Once again, my thanks.

  15. Guy Whitehouse says:

    It seems to me odd that a branch of the Anglican church which wanted to treat LGBTI people as equals (as humans even!) gets sanctioned/admonished/reproached/whatevered, but branches of the Anglican church which have either called for the criminalisation of LGBTI people either directly or implicitly by failing to oppose legislation in Uganda don’t get sanctioned/admonished/reproached/whatevered. The Primates actions don’t even have the virtue of evenhandedness.

    A couple of quick questions: should this have any bearing on the CofE disestablishment debate? Can the English branch of a communion or whatever you want to call it that behaves the way I outlined legitimately claim to be England’s national church? Obviously the CofE’s position has to do with more than this, but even so…

    And second: where does this leave the everyman/woman view that might have prevailed some years ago that the Anglicans were supposed to be the reasonable, mild lot? Anglicans used to half-boast that their views were based on the threefold mix of scripture, faith and reason, with reason meaning not just dry logic but reasonableness. Or to quote the playful joke that I was told when going through confirmation class: “the Pentecostals shout about the faith; the Catholics think about the faith; and we Anglicans consider the faith.”

    I’m sure I remember right that Kelvin said at Greenbelt 2015 that it was the Catholic church in which LGBTI people were most likely to be welcomed (at least by the laity) and I’ve heard others say by some clergy as well. Also think about the pope’s “who am I to judge?” So are the Catholics becoming the scripture, faith and reason lot?

    • What I said at Greenbelt was that there’s some evidence from social attitudes surveys that of those religious identities that are examined in such surveys, Roman Catholics are the most supportive of same-sex couples being able to be married.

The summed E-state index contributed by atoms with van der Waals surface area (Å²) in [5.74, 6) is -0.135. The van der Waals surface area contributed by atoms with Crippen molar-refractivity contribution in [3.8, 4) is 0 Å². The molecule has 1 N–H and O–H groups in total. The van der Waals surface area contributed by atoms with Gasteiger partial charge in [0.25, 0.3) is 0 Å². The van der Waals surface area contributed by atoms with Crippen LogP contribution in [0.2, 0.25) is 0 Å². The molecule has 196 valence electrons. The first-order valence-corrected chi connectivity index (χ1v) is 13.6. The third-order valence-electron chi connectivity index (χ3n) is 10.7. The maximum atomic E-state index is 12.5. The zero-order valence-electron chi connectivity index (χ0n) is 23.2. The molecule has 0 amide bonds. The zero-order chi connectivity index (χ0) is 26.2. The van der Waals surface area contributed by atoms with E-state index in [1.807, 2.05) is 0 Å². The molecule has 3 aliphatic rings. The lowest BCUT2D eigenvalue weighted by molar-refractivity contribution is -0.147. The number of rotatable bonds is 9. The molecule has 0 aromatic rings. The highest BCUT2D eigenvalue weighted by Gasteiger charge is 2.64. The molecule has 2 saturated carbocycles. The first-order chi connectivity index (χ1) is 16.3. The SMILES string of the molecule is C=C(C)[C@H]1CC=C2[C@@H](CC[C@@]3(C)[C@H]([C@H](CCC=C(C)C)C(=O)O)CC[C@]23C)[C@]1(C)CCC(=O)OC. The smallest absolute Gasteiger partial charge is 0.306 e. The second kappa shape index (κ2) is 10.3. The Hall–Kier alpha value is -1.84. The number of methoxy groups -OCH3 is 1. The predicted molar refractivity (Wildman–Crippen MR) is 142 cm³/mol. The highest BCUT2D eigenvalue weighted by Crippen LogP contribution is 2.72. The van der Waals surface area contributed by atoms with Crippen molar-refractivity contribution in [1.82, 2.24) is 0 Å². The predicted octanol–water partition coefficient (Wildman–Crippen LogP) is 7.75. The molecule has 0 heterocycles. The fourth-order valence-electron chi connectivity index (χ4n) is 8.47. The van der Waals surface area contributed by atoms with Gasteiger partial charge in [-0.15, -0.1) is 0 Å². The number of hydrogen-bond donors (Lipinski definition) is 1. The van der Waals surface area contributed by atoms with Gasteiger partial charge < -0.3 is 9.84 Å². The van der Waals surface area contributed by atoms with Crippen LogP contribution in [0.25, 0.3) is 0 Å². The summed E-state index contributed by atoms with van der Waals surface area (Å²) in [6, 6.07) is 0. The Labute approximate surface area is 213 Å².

16. Delightful! Boas of the world, unite!

  17. Paula Porter Leggett says:

    Thanks Kevin for sharing these thoughts. The metaphor of dysfunctional family i helpful for me. The invitation to celebrate who we are as believers that ‘all’ does include ‘all’ and that loving relationships are reflections of God’s love, is most welcome. (Once the initial anger, pain, etc. are acknowledged)

  18. Deborah says:

    Thank you Kevin…I will have the privilege of preaching Sunday the 31st…just about the time the small family congregation in Canada will be taking in the response of the Primates…I see good grist for such a sermon on 1 Corinthians 13..on love. Blessings.

  19. Ali Wurm says:

    Thank you Kelvin for your ‘comfortable words’!
    The Reverend Ali Wurm
    struggling with swinging between indifference & outrage…..
    St. Martin’s Whyalla, rural South Australia

  20. Perhaps we should have a banner campaign using the words of inclusive welcome that you had on your placard. I’ve ordered one and just added ‘trans’ as an additional category because that happens to be important for my particular context. But well said – I quoted you “Grumpy about the Primates? Tell the world that God is love – proper love, not mealy-mouthed, comprised institutional bonds of affection but actual love itself” in my sermon on Sunday. We’ll string the banner up this week when it arrives from the printers.